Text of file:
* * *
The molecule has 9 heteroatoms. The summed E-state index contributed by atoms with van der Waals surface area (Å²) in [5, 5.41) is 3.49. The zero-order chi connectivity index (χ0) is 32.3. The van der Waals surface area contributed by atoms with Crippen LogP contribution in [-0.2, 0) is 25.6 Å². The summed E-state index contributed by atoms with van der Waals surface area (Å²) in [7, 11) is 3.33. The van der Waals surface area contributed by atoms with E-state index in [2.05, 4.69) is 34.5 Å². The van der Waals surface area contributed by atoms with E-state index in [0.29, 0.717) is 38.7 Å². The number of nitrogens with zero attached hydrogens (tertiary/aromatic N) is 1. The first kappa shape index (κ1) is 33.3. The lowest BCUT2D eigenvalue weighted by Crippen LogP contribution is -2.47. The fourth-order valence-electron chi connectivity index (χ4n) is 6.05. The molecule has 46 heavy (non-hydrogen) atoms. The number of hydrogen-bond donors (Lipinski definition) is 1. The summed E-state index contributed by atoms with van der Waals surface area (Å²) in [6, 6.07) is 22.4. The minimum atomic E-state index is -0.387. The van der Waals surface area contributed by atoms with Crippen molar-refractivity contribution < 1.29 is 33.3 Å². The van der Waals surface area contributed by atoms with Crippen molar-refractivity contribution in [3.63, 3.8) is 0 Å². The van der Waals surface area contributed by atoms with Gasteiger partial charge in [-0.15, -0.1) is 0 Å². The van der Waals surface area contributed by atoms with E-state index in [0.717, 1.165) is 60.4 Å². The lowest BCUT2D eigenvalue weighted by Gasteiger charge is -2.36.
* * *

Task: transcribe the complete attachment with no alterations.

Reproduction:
The molecule has 9 heteroatoms. The summed E-state index contributed by atoms with van der Waals surface area (Å²) in [5, 5.41) is 3.49. The zero-order chi connectivity index (χ0) is 32.3. The van der Waals surface area contributed by atoms with Crippen LogP contribution in [-0.2, 0) is 25.6 Å². The summed E-state index contributed by atoms with van der Waals surface area (Å²) in [7, 11) is 3.33. The van der Waals surface area contributed by atoms with E-state index in [2.05, 4.69) is 34.5 Å². The van der Waals surface area contributed by atoms with E-state index in [0.29, 0.717) is 38.7 Å². The number of nitrogens with zero attached hydrogens (tertiary/aromatic N) is 1. The first kappa shape index (κ1) is 33.3. The lowest BCUT2D eigenvalue weighted by Crippen LogP contribution is -2.47. The fourth-order valence-electron chi connectivity index (χ4n) is 6.05. The molecule has 46 heavy (non-hydrogen) atoms. The number of hydrogen-bond donors (Lipinski definition) is 1. The summed E-state index contributed by atoms with van der Waals surface area (Å²) in [6, 6.07) is 22.4. The minimum atomic E-state index is -0.387. The van der Waals surface area contributed by atoms with Crippen molar-refractivity contribution < 1.29 is 33.3 Å². The van der Waals surface area contributed by atoms with Crippen molar-refractivity contribution in [3.63, 3.8) is 0 Å². The van der Waals surface area contributed by atoms with Gasteiger partial charge in [-0.15, -0.1) is 0 Å². The van der Waals surface area contributed by atoms with E-state index in [0.717, 1.165) is 60.4 Å². The lowest BCUT2D eigenvalue weighted by Gasteiger charge is -2.36.